Students' Engineering Innovation Sheds Light On Artist's Work
Two projects to come out of this fall semester of ENAS 118 shed new light on the work of artist Thomas Wilfred.
Thomas Wilfred, who died in 1968, was an artist who used light as his medium. Earlier in the 20th century, Wilfred's status was once equal to those of Mark Rothko, Jackson Pollack and other contemporaries. Since then, his star has faded somewhat, partly due to the difficulty of putting his works on display. That's because much of the technology he used has fallen into obsolescence.
His profile should rise, though, when the Yale University Art Gallery holds an exhibition of his work in 2017. One feature will be Wilfred's "Lumia Suite," on loan from the Museum of Modern Art in New York. Its parts have been stored inside a box for years, and Yale's art conservators have been at work bringing it back to life at the West Campus.
Getting it in working order was no easy trick, but with a lot of work and some ingenuity, it's pretty much back to original form. They've even commissioned a light artist to recreate one of the bulbs that Wilfred insisted was integral to the work.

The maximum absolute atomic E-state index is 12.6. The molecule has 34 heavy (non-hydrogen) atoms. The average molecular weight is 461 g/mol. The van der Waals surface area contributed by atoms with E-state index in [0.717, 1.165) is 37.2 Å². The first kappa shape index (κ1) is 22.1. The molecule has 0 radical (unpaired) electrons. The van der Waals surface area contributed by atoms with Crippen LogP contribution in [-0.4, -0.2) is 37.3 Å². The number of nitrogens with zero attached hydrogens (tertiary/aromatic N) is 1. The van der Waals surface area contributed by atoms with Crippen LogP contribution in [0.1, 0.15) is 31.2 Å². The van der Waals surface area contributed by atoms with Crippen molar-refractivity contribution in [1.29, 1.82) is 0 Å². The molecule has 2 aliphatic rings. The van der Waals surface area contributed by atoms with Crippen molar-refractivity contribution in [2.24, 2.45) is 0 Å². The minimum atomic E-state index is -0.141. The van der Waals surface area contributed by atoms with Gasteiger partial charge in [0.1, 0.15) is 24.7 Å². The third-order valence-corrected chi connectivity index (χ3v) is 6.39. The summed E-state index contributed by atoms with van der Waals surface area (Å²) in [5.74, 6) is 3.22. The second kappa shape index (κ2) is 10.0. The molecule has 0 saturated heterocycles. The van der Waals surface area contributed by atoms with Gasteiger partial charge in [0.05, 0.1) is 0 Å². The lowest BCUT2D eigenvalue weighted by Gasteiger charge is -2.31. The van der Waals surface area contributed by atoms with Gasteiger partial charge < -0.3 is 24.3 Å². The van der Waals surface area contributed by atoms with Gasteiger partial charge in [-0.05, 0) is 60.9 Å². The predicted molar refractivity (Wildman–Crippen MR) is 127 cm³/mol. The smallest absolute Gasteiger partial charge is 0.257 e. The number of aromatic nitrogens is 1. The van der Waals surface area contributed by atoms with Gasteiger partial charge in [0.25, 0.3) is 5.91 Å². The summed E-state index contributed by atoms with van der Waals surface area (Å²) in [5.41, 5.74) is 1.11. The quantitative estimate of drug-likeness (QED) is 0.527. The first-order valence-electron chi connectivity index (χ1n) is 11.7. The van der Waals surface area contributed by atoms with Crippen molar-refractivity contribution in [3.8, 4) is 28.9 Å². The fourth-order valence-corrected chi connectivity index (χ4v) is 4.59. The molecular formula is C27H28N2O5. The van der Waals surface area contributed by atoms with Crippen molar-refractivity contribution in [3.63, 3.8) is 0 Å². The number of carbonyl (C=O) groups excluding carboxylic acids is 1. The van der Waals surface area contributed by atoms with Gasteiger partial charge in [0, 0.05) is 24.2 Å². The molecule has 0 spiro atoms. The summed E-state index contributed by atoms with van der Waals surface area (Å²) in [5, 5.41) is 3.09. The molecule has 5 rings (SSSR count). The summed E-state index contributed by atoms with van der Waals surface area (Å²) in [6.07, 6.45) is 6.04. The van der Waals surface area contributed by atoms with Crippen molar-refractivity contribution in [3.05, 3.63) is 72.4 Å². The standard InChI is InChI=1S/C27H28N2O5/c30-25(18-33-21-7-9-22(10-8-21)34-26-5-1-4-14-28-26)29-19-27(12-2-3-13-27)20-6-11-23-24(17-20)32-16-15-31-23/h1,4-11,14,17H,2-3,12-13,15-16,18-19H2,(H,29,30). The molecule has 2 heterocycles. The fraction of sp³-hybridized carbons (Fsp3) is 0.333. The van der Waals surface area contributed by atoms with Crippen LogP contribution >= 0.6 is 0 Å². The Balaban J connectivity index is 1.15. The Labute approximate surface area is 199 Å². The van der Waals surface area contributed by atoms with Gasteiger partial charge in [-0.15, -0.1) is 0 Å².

"It's a very complicated project and very abstract in the beginning," said Carol Snow, Deputy Chief Conservator and the Alan J. Dworsky Senior Conservator of Objects for YUAG. "We want visitors to understand how these work."
That's where the two student projects come in. Group A (Tilman Bartelsmeyer, Arina Bykadorova, Lydia Keating, Charles Romano, and Vladyslav Vykhodets) and Group B (Briggs Bulkeley, Rhoni Gericke, Kacha Mahadumrongkul, Claire Mufson, and William Roberts) each offered their own take on Wilfred's work. The projects were demonstrated at the final presentations of the Engineering Innovation & Design course this week.
Students in both groups created models based designed to offer an interactive experience for visitors, and lead to a greater appreciation of Wilfred's intention as an artist.
Snow said they both do a great job of explaining the artwork without taking away from the often mysterious aspect of the swirling light patterns that Wilfred's machines produce.
"When [Wilfred's artwork] is on display in the art gallery, we're probably not going to show the inner-workings – the art is the image on the screen," said Snow, who acted as advisor to the two student teams. "So this is a way to have visitor interaction and explain the complicated mechanisms that are behind the screen. "
Keely Orgeman, curator of the exhibit, said she's excited to use the student projects when the exhibit goes on display.
"One thing I want to preserve in the exhibition itself is the aesthetic experience of the screens – the images on the screens, because that was a primary concern for Wilfred," said Orgeman, assistant curator of American paintings and sculpture for YUAG. "He wanted to maintain this this sort of mysticism, but it's still impportant for people to understand that these are analogue technologies."